Did Flaherty break the rules in letter boosting a business to the CRTC?
Canadian Finance Minister Jim Flaherty takes part in a press conference in Ottawa on Wednesday, January 16, 2013. (Sean Kilpatrick / THE CANADIAN PRESS)
Jim Bronskill, The Canadian Press
Published Thursday, January 17, 2013 7:54AM EST
Last Updated Thursday, January 17, 2013 11:05PM EST
OTTAWA -- Finance Minister Jim Flaherty urged the federal broadcast regulator to grant a radio licence to a company in his Ontario riding even though government rules on cabinet responsibility forbid ministers from influencing the decisions of administrative tribunals.
In his letter to the Canadian Radio-Television and Telecommunications Commission, Flaherty praised Durham Radio Inc.'s ultimately unsuccessful bid to obtain a licence to operate a new FM station for the Toronto area.
The broadcaster, based in Flaherty's Whitby-Oshawa riding, was one of several applicants last year for the hotly contested spot on the FM dial. The company -- which already has country and rock radio stations in Oshawa and Hamilton -- was proposing an easy-listening outlet.
"Durham Radio has a strong track record for providing excellent service for their listeners and this puts them in a solid position to offer this new service," Flaherty wrote in the letter, dated March 30, 2012.
"As the MP for Whitby-Oshawa, I support their proposal and their application."
In a statement to The Canadian Press, Flaherty said he would "continue to be a strong advocate for the people and community I represent. It is my job."
The Prime Minister's Office also jumped to the veteran cabinet member's defence Thursday, saying he was merely performing the role of an MP.
However, Flaherty's signature on the letter notes that he is not just an MP but also finance minister and minister for the Greater Toronto Area.
The CRTC, which administers broadcasting and telecommunications, is among the federal agencies known as quasi-judicial tribunals -- court-like bodies that make decisions at arm's length from the government.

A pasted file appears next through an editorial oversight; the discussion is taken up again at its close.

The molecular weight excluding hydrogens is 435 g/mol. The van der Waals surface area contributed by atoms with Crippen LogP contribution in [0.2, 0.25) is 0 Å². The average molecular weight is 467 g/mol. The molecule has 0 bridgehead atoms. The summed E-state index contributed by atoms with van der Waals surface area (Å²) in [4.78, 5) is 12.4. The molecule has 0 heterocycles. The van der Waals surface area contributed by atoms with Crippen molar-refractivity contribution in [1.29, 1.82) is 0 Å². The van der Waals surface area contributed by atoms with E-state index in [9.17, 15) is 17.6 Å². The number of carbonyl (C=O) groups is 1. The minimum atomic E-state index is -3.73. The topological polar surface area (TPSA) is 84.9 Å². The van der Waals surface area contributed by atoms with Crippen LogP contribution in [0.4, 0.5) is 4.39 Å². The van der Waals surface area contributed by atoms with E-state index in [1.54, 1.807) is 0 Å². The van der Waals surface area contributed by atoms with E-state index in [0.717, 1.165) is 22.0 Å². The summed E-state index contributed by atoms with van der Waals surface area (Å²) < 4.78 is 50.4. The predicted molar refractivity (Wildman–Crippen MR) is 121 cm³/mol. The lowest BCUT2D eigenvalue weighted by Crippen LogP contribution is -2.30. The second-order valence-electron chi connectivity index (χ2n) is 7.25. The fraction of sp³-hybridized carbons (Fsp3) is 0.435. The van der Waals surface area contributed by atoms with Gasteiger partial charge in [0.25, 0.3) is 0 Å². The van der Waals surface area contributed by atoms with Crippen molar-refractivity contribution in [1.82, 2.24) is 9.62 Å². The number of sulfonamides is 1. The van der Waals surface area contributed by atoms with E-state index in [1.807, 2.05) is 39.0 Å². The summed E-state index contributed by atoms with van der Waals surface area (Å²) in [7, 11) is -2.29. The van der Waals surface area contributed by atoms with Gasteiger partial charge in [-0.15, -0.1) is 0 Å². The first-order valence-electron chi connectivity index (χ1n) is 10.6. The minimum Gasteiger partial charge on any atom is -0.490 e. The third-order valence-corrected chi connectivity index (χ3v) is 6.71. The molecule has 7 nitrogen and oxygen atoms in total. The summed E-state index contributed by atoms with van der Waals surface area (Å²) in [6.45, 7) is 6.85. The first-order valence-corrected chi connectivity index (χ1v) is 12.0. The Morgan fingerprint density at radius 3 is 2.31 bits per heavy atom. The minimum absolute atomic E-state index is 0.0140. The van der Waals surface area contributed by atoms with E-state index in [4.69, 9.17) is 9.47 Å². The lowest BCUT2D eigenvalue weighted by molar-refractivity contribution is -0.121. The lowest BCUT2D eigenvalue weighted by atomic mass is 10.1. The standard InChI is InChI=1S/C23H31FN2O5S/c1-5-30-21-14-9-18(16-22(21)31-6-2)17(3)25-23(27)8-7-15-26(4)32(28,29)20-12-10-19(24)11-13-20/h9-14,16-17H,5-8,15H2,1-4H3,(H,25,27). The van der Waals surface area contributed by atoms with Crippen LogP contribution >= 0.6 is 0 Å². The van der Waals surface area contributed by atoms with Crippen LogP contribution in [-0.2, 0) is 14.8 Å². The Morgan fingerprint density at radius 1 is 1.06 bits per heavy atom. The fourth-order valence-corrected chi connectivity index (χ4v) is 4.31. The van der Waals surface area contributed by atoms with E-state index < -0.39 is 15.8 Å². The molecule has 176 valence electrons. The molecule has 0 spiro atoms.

Federal rules on ministerial responsibility, including interaction with such administrative bodies, are set out in Accountable Government: A Guide for Ministers and Ministers of State. The document, last updated by Stephen Harper's government in December 2010, is posted on the prime minister's website.
The rules say decisions made by administrative tribunals often concern individual rights or interests, are technical in nature or are "considered sensitive and vulnerable to political interference (such as broadcasting)."
"Ministers must not intervene, or appear to intervene, with tribunals on any matter requiring a decision in their quasi-judicial capacity, except as permitted by statute."
The guide adds that although the minister or cabinet may have the authority to send back or overturn decisions once made, as is the case with the CRTC, "it is inappropriate to attempt to influence the outcome of a specific decision of a quasi-judicial nature."
The ministerial responsibility rules complement the Conflict of Interest Act, the federal law that governs the ethical conduct of cabinet members.
In his statement, Flaherty said that as an MP "my primary duty is to serve my constituents and represent the needs of my community which I do on a daily basis on a variety of different issues."
"As highlighted in the letter to the CRTC, I was offering support to a local radio station from my riding as the member of Parliament."
Liberal MP Scott Andrews, the party's ethics critic, accused the Conservatives of hypocrisy.
"They make rules and then they break rules and say they don't apply to them, and think they've done absolutely nothing wrong," he said Thursday.
"They've put a lot of words on paper but they've never lived up to them."